Breast Cancer: Swelling After Treatment
Welcome to this month’s Breast Health e-Newsletter. Our topic: lymphedema, difficult for women after breast cancer. Some breast cancer survivors can have lymphedema, an uncomfortable swelling of the arm and wrist. A new study has found that women who develop lymphedema do worse than women without the condition. As a result, they may have higher out-of-pocket medical costs after radiation and surgery.
The study, reported in the Journal of Clinical Oncology, says breast cancer survivors who develop lymphedema report a lower quality of life and higher levels of anxiety and depression. In addition, they have an increased likelihood of chronic pain and fatigue, and experience greater difficulty with social and sexual functioning. The study also found that lymphedema raised two-year postoperative costs by nearly $15,000, to more than $23,000. The additional costs were from office visits, treatments for infections, and mental health services, including prescriptions for antidepressants.
One reason for higher out-of-pocket costs: insurance companies don’t always cover lymphedema treatments. These treatments may include compression garments and specially trained therapists who provide massages and physical therapy to help the area drain. Study author Dr. Tina Shih says federal regulations in about 21 states require private insurance to cover lymphedema treatments after mastectomies, however, the laws aren’t specific about what constitutes lymphedema treatment. She says, right now, it’s mostly up to the insurance companies to decide what is appropriate lymphedema treatment based on their own interpretation.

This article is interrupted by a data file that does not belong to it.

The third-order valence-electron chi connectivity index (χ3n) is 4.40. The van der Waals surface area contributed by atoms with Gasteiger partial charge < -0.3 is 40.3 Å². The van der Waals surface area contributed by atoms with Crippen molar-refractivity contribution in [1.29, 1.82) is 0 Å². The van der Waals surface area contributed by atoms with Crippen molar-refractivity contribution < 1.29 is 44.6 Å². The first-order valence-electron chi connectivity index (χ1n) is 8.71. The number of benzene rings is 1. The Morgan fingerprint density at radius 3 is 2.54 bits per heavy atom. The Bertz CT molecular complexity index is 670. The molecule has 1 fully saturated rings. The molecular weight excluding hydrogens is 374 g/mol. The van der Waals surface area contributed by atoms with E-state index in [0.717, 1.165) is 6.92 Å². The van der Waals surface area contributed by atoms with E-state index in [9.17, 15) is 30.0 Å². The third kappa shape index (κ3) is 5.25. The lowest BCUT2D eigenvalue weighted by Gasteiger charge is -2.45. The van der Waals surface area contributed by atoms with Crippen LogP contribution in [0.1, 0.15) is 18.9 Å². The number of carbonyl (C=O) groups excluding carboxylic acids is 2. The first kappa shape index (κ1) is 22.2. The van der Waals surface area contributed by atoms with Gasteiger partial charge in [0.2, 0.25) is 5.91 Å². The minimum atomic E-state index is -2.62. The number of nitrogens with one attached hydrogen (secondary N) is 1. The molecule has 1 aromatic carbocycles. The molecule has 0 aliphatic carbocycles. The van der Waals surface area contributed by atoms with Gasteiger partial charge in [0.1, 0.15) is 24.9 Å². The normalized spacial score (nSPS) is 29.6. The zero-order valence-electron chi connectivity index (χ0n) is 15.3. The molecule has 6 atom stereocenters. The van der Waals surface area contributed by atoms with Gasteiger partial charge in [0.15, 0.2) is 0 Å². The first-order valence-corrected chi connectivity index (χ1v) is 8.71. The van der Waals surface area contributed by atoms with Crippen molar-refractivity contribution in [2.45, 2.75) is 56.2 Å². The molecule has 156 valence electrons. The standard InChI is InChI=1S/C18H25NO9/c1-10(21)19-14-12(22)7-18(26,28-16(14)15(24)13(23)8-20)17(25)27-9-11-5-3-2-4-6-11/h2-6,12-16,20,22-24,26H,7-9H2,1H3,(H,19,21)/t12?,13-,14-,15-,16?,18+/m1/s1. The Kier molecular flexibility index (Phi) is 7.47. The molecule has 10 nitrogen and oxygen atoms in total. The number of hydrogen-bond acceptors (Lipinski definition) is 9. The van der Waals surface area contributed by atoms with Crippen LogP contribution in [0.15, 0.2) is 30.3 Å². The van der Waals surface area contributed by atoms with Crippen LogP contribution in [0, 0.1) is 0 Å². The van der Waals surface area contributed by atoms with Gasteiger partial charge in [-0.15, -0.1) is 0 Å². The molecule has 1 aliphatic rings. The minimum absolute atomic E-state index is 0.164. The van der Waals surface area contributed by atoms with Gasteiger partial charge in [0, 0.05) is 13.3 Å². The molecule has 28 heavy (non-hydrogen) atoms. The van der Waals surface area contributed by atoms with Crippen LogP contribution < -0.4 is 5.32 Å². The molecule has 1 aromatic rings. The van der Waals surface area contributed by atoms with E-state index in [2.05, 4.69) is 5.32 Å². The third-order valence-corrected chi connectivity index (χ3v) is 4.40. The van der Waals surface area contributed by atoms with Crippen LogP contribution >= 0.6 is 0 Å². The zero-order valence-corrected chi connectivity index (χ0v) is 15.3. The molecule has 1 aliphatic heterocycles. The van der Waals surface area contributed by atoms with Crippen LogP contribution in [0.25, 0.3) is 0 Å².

Lymphedema is caused by a buildup of lymphatic fluid, usually as a result of damage to the lymphatic system from radiation, or surgery. Using medical claims information on more than 1,800 women, researches found that ten percent sought treatment for lymphedema. Previous research has shown that up to 50 percent of breast cancer survivors develop lymphedema, and 32 percent have persistent swelling three years after surgery.
Dr. Robert Smith, of the American Cancer Society, says it’s a terribly overlooked problem. He says that, as a result, many of these women have significant out-of-pocket expenses and prolonged chronic health problems. Dr. Smith adds that lymphedema isn’t curable, and unless it’s properly treated and managed, it can become progressively worse. While some cases are mild, others can be more severe. Swelling in the affected arm can lead to loss of motion, cysts, skin thickening, infections, and inflammation just below the skin’s surface.
Dr. Brian Lawenda, a clinical director of radiation oncology, says that standard treatments include keeping the skin clean and moisturized, being careful when clipping nails, wearing compression sleeves to prevent swelling, doing therapeutic exercises, and having massage to promote fluid drainage. He notes, even though it’s not curable, it’s manageable, treatable, and will improve.
For more information, always consult your doctor. Thank you for listening. Please visit our website for more information on health and wellness topics: www.muschealth.com.